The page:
Locations, Accommodations, and Transportation

Locations To Be Aware Of

This map gives you an overview of the important addresses associated with the Celebration:
  • Emily & David's house, at 214 SE 8th Ave.
  • Jessie & Mike Johnson's (Emily's parents) house, at 7101 SW 63rd Ave.
  • The Hotel Vintage Plaza, at 422 SW Broadway
  • Pazzo Ristorante (in the Hotel Vintage Plaza), at 627 SW Washington St., and
  • The Lion and the Rose B & B (where much of David's family is staying), at 1810 NE 15th Ave.

Click here to see a larger map and more information.


If you haven't made arrangements already, and aren't sure where you'd like to stay while you're in Portland, "the locals" (Jessie and Mike Johnson, Emily and David) will be happy to point you in the right direction.  If you don't know how to make contact, just email us@dgplusej.com.

Public Transportation

Portland has great public transportation, so, even if you don't want to rent a car while you're here, you should have no trouble getting around.

TriMet, the organization in charge of our bus and light rail service, has excellent tools to help you find your way.  Just plug your starting and ending addresses into www.trimet.org, select your arrival or departure time, and you're on your way.  Or, use the "Advanced options" link to further fine tune your trip planning.


Portland is a Zipcar city, so, if you're a member, you know what to do!  (And if you're not, you might want to give this ingenious service a look.)

Layout of Portland: The Big Picture

Portland prides itself in being easy to get around by foot, bike, car, or public transit.  The city is laid out using a grid system, and is divided into four quadrants.  Clockwise from top left, these are: Northwest (with the teal pin), Northeast (with the purple pin), Southeast (with the green pin), and Southwest (with the yellow pin).

The city is divided North from South by Burnside St., marked with the red pin, and East from West by the Willamette River, marked with the blue pin.  (For the out-of-towners in the group, "Willamette" is pronounced "whi-LAMM-it," and "Oregon" is pronounced "OR-a-g'n.")

All streets are marked with a NW, NE, SE, or SW prefix, denoting the quadrant they are carrying you through.  As Burnside St. is the North-South dividing line, it is the only street marked just E on the East side of the river, or W on the west side.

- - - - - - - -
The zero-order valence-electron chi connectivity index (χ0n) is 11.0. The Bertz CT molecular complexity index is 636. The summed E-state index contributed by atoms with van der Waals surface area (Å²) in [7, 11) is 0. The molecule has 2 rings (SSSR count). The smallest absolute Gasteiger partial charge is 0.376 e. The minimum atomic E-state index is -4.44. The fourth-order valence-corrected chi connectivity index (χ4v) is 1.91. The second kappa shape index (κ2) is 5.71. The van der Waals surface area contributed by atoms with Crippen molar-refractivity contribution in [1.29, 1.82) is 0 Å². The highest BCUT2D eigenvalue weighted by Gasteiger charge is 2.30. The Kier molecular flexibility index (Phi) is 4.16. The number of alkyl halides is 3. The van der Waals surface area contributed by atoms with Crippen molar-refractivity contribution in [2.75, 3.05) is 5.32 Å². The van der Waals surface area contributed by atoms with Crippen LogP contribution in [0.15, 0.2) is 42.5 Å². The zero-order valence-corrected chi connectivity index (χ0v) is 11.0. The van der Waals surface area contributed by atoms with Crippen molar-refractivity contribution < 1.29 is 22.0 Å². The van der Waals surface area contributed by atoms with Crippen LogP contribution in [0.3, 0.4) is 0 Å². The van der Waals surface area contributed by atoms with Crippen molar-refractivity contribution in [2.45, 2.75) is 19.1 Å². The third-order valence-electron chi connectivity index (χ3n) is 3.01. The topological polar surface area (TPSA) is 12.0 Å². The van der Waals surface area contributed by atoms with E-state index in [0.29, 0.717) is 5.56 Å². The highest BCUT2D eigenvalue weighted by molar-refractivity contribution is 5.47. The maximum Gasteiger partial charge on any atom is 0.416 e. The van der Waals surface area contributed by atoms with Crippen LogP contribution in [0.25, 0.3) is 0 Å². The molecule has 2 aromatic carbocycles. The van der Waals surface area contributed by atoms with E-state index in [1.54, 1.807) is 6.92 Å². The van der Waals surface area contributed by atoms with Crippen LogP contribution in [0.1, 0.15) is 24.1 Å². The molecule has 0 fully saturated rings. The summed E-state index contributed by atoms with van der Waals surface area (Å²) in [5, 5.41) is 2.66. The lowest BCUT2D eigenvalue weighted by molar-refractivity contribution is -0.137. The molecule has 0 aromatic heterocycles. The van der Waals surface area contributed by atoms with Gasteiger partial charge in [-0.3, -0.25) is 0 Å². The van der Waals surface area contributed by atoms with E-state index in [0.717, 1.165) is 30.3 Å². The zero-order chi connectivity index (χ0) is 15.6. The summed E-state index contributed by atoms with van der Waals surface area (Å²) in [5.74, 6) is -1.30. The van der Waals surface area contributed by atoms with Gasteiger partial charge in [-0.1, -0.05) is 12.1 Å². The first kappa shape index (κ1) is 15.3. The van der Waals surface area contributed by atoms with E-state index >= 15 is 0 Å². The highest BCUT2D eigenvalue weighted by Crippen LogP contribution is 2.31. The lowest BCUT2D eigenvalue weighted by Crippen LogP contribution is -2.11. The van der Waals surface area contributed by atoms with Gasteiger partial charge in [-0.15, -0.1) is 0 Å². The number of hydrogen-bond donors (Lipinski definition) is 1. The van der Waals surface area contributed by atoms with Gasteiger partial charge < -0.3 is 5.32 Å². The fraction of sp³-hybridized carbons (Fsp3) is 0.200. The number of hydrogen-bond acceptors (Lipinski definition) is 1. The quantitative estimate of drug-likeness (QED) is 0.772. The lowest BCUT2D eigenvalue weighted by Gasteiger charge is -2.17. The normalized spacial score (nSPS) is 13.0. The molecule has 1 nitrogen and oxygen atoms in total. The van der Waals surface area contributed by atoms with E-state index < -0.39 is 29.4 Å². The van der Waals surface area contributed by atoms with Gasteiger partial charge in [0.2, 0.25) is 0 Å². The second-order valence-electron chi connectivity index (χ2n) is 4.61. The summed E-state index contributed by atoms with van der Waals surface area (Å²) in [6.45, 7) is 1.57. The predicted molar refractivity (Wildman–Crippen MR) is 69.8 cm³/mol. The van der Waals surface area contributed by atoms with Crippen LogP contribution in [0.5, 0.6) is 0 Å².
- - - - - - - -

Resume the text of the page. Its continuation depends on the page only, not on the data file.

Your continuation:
Click here to view The Quadrants in a larger map.

The Quadrants

Southeast (SE) is a lively mix of residential neighborhoods, small shops, art spaces, and eateries, and is the part of the city Emily and David call home.

Northeast (NE) is similar in makeup to South East, and is probably Portland's fastest growing and most racially diverse quadrant.

Southwest (SW) is where Portland's downtown is located, and is primarily a business district until you venture a bit further afield.  In the more suburban areas of Southwest, you'll find lovely houses with big, tree-filled yards, including that of Emily's parents, Jessie and Mike Johnson.

Northwest (NW), once primarily an industrial center, now claims the lion's share of Portland's upscale boutiques, restaurants, galleries, and lofts.  NW 21st and 23rd Avenues are jam-packed with that sort of fare, as is Portland's Pearl District.

The Grid

The grid covers basically all of Northeast and Southeast, as well as the more central parts of North- and Southwest.  Within the grid, streets running parallel to the river are numbered, and streets running perpendicular to the river are named.

The numbered streets' numbers are counted upwards from the river, with the river representing the "zero" block.  (If the numbered streets' numbers are increasing, you are moving away from the river.)  Each block between two numbered streets represents a century of addresses, numbers 0 - 99 on a named street being between the river and 1st Ave., 100 - 199 between 1st and 2nd Aves., 200 - 299 between 2nd and 3rd, and so on.

Likewise, address numbers on numbered streets are counted upwards from Burnside, with Burnside representing the "zero" block.  (If the address numbers on a numbered street are increasing, you are moving away from Burnside.)  And, as with blocks bordered by numbered streets, each block bordered by named streets represents a century of addresses.

Portland's largely logical and well-signed system will probably come as quite a shock to those of you visiting us from the Boston area.  But, in time, I think you'll find that the convenience gained well outweighs the feelings of panic and confusion lost.  And, if not, you can always pay a visit to the seemingly paradoxical diagonals and rotaries of beautiful Ladd's Addition.  (Just be sure to pack food and water!)

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